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I know Javascript doesn't have classes in the same way that traditional OOP languages do and that a "class" definition such as the following, is merely a function object that can be used with the new keyword:

function MyClass(){
  this.a = function(){ /* Do something */ }; // Public function
  function b(){ /* Do something */ }; // Private function
}

What I'm wondering is, if I define a global object (to avoid polluting the namespace) and define my classes inside this object, can I define a static method for my class in a nicer way than this:

var MyObject = {
  MyClass: function(){
    this.a = function(){ /* Do something */ }; // Public function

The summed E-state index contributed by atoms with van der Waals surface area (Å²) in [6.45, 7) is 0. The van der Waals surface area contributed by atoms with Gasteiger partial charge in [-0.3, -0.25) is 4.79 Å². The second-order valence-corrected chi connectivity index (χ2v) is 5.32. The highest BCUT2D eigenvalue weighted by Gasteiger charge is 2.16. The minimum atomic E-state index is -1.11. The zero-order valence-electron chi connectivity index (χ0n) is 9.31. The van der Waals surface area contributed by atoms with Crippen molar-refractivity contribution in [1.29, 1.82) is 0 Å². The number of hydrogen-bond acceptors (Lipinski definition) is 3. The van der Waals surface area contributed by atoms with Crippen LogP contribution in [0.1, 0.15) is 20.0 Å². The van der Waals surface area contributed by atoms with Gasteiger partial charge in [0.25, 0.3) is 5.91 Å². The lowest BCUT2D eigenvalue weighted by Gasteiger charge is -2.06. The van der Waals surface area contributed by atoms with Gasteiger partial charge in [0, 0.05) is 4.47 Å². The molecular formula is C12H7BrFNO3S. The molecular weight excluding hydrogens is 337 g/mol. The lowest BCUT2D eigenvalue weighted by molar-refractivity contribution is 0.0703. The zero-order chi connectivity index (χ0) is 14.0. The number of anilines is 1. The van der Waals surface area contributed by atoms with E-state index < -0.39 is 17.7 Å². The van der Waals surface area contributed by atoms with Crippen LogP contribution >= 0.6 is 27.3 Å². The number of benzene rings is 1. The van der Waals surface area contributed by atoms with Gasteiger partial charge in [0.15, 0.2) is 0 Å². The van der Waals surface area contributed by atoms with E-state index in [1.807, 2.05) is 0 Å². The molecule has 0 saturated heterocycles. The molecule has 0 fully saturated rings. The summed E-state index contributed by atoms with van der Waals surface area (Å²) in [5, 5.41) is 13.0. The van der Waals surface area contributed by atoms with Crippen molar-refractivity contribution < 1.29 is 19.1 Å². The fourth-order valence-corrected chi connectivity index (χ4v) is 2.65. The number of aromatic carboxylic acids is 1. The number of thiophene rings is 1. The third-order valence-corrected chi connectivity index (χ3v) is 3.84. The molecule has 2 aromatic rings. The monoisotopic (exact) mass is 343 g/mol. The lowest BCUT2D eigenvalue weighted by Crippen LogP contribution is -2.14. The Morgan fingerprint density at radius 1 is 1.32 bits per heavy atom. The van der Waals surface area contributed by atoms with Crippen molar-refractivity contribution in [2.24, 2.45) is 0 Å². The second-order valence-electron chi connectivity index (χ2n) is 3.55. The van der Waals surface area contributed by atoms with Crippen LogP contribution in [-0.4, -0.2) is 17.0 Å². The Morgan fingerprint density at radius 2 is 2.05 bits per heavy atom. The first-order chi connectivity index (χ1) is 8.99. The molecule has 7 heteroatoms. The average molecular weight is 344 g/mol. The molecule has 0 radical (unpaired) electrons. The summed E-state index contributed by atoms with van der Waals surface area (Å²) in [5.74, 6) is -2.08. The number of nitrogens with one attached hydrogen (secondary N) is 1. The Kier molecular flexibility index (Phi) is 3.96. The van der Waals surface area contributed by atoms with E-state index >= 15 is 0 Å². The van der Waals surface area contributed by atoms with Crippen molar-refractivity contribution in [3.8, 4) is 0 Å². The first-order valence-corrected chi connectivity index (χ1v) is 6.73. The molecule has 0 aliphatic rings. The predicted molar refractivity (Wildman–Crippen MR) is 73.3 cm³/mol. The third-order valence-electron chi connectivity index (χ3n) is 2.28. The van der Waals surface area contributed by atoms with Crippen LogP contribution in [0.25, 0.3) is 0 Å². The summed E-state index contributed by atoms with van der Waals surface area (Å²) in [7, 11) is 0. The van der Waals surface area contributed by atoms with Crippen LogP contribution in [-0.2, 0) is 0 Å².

function b(){ /* Do something */ }; // Private function
  },
}
MyObject.MyClass.MyStaticMethod = function(){ /* Do something */ };

I was thinking something along the lines of defining MyStaticMethod inside the MyClass function scope - is this possible?

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1 Answer

You can do this:

var MyObject = {
    MyClass: function(){
        this.a = function(){ /* Do instance-y stuff */ };
        MyClass.MyStaticMethod = function(){ /* Do static-y stuff */ };
    }
}

but I think it's a bad idea. In general, I think it's better practice (because it's more readable) to define both static and instance methods OUTSIDE of the constructor. As in:

function MyClass() { /* Do initialization stuff */ }
MyClass.prototype.a = function() { /* Do instance-y stuff */ }
MyClass.MyStaticMethod = function() { /* Do static-y stuff */ }
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